The most intriguing part of this past week, by far, was assisting in the district track meet. It gave me the best glimpse at what an athletic director's job really is, and how he/she interacts with coaches. Essentially, Sandy is like the coach of the coaches. She has to make sure everyone is doing alright and they're happy, but also that they're staying within the rules and treating their players correctly (as well as fulfilling their coaching duties). An AD has to know most things about most sports, not being an expert in any particular discipline but having enough knowledge of the sport's workings to make unbiased and intelligent decisions. This is also important because she's readily accessible on-campus, and is therefore often sought out when there are questions or issues regarding sports. She has to be prepared to deal with these, because coaches aren't always on campus. I have really garnered a lot of respect for Sandy and her line of work. It's not always a thankful job, but it's an absolutely essential one. Even though I'm most likely not pursuing a line of work in her field, I want to apply Sandy's work ethic wherever I end up; keeping everyone happy, but not over-extending oneself and having to retract on your previously overzealous statements (i.e., don't promise what you can't deliver). This is also particularly relevant to someone such as myself who hopes to become involved in international diplomacy one day.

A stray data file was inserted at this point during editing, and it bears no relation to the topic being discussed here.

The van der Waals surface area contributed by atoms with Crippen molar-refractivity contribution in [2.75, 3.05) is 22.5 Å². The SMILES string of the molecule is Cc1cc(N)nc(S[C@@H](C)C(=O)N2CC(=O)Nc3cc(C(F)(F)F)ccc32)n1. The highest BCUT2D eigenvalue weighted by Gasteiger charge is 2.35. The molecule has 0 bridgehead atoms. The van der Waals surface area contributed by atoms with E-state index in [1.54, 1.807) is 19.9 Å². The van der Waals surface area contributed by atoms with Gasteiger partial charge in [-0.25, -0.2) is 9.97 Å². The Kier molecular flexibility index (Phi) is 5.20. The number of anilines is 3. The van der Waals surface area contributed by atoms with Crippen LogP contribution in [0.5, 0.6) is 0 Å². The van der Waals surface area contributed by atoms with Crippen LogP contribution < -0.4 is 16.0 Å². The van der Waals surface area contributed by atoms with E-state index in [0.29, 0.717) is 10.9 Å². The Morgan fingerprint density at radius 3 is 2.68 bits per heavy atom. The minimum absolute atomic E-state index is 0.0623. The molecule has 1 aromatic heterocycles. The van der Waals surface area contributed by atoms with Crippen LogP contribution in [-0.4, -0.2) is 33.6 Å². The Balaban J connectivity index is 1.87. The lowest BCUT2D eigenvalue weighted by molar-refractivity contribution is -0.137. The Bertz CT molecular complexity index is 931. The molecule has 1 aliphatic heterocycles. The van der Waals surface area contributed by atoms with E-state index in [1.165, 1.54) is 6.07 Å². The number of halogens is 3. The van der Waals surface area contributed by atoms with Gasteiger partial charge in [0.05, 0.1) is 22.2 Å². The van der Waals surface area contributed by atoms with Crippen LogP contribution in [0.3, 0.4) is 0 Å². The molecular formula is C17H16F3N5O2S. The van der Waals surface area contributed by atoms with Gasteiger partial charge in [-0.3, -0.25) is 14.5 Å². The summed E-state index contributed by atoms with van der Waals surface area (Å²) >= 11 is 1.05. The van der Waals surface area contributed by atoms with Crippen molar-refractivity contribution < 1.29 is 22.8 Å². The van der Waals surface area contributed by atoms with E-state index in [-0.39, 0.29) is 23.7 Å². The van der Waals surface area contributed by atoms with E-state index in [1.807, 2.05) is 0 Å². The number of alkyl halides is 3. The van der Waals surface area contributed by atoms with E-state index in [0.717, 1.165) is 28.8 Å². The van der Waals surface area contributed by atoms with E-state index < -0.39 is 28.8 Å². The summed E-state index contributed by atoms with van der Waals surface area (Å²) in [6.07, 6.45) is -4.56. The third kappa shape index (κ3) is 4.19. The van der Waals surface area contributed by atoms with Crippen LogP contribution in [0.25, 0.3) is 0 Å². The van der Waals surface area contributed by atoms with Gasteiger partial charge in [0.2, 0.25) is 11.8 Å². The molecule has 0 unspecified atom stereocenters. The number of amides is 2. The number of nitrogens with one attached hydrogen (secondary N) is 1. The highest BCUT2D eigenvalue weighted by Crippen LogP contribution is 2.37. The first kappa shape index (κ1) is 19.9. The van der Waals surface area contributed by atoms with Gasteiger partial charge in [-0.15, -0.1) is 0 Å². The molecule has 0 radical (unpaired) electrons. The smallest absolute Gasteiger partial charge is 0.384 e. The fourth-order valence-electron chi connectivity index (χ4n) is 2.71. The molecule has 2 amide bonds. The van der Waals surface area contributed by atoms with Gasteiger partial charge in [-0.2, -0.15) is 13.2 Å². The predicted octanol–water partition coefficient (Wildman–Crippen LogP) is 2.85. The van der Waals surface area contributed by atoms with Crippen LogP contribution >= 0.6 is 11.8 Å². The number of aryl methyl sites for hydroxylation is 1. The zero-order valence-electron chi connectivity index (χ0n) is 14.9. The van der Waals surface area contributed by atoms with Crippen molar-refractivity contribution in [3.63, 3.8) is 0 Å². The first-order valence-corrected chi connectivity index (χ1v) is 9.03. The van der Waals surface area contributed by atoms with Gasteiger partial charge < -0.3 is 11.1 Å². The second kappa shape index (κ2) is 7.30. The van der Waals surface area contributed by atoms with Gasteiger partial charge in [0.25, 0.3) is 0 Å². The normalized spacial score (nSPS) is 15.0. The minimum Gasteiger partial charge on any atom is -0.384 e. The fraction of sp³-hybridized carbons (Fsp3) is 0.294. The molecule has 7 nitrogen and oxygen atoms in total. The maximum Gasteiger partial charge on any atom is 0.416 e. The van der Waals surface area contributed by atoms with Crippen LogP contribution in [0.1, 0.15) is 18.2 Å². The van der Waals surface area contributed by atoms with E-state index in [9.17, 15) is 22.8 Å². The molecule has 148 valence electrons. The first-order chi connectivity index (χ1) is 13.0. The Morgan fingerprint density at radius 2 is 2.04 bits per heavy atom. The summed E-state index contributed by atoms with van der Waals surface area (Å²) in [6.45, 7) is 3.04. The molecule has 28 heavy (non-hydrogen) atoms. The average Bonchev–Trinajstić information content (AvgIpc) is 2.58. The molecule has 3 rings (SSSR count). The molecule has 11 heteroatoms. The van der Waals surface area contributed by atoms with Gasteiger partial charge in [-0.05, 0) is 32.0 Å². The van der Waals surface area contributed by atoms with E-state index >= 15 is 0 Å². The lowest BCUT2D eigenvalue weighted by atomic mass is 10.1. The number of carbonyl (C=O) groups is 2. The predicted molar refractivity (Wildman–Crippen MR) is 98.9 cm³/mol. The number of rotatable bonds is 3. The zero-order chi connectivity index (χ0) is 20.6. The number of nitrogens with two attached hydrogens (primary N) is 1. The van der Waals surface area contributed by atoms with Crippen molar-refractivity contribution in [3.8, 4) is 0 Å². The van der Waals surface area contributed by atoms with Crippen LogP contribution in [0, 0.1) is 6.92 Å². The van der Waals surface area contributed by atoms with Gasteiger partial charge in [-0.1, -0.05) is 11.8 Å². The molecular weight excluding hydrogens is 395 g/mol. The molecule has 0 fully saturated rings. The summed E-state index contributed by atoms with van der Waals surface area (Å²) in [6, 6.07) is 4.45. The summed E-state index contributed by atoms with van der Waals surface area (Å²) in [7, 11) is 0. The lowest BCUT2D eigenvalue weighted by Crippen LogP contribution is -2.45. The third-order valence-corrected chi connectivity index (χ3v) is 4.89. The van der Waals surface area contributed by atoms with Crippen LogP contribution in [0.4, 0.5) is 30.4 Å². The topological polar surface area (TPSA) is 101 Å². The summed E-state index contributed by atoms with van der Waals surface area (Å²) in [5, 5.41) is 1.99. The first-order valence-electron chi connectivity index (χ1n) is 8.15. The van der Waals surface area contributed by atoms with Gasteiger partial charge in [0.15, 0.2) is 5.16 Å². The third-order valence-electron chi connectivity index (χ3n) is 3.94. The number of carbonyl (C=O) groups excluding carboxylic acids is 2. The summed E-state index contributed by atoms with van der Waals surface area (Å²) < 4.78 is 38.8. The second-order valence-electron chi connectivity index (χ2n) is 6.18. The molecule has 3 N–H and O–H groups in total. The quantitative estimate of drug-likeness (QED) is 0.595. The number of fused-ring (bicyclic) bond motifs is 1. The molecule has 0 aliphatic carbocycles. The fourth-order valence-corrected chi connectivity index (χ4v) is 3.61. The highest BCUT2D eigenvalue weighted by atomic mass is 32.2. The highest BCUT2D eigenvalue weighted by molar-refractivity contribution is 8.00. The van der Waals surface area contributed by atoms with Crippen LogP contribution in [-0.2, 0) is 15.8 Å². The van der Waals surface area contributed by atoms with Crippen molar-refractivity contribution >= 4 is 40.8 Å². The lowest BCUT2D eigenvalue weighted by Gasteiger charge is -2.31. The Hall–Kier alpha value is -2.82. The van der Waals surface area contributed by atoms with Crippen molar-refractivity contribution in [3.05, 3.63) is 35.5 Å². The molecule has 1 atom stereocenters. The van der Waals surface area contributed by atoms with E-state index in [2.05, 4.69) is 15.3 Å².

Now, back to the track meet. On Thursday, the day before the meet, I loaded all of the necessary gear into the Gator and drove it down to the announcers booth, where I helped Catherine (Sandy's assistant) to set up the tech hub. In doing so I got to pilot the glorious Gator, if only for a short while. Those scant few minutes were a blur of joy (because really, once you've seen Facilities whirring around in them, their allure is truely ineffable). I was very impressed when the tiny wooden frame with a scoreboard on it was turned into the meet's center for organization, time management, and number crunching. It was obvious everyone involved knew what they were doing. Next, I had to set up the camera at the finish line, making sure that everything was plugged in properly and that nothing was blocking the camera's view.